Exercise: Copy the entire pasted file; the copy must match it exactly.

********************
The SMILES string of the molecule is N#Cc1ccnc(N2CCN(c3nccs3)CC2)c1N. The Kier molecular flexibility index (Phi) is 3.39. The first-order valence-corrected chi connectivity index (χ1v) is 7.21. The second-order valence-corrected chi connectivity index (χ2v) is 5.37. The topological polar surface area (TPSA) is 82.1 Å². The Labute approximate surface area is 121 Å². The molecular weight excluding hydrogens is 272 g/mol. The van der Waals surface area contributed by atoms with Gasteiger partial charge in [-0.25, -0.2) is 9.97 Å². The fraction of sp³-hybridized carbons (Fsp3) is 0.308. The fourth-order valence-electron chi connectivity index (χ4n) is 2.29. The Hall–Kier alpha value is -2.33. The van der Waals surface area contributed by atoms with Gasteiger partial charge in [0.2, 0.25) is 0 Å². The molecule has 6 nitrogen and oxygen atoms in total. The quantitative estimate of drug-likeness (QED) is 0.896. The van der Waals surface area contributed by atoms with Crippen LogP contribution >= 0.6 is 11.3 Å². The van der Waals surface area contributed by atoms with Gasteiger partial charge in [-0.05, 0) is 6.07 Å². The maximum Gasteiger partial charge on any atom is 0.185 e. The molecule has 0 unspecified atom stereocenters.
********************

The SMILES string of the molecule is N#Cc1ccnc(N2CCN(c3nccs3)CC2)c1N. The Kier molecular flexibility index (Phi) is 3.39. The first-order valence-corrected chi connectivity index (χ1v) is 7.21. The second-order valence-corrected chi connectivity index (χ2v) is 5.37. The topological polar surface area (TPSA) is 82.1 Å². The Labute approximate surface area is 121 Å². The molecular weight excluding hydrogens is 272 g/mol. The van der Waals surface area contributed by atoms with Gasteiger partial charge in [-0.25, -0.2) is 9.97 Å². The fraction of sp³-hybridized carbons (Fsp3) is 0.308. The fourth-order valence-electron chi connectivity index (χ4n) is 2.29. The Hall–Kier alpha value is -2.33. The van der Waals surface area contributed by atoms with Gasteiger partial charge in [0.2, 0.25) is 0 Å². The molecule has 6 nitrogen and oxygen atoms in total. The quantitative estimate of drug-likeness (QED) is 0.896. The van der Waals surface area contributed by atoms with Crippen LogP contribution >= 0.6 is 11.3 Å². The van der Waals surface area contributed by atoms with Gasteiger partial charge in [-0.05, 0) is 6.07 Å². The maximum Gasteiger partial charge on any atom is 0.185 e. The molecule has 0 unspecified atom stereocenters.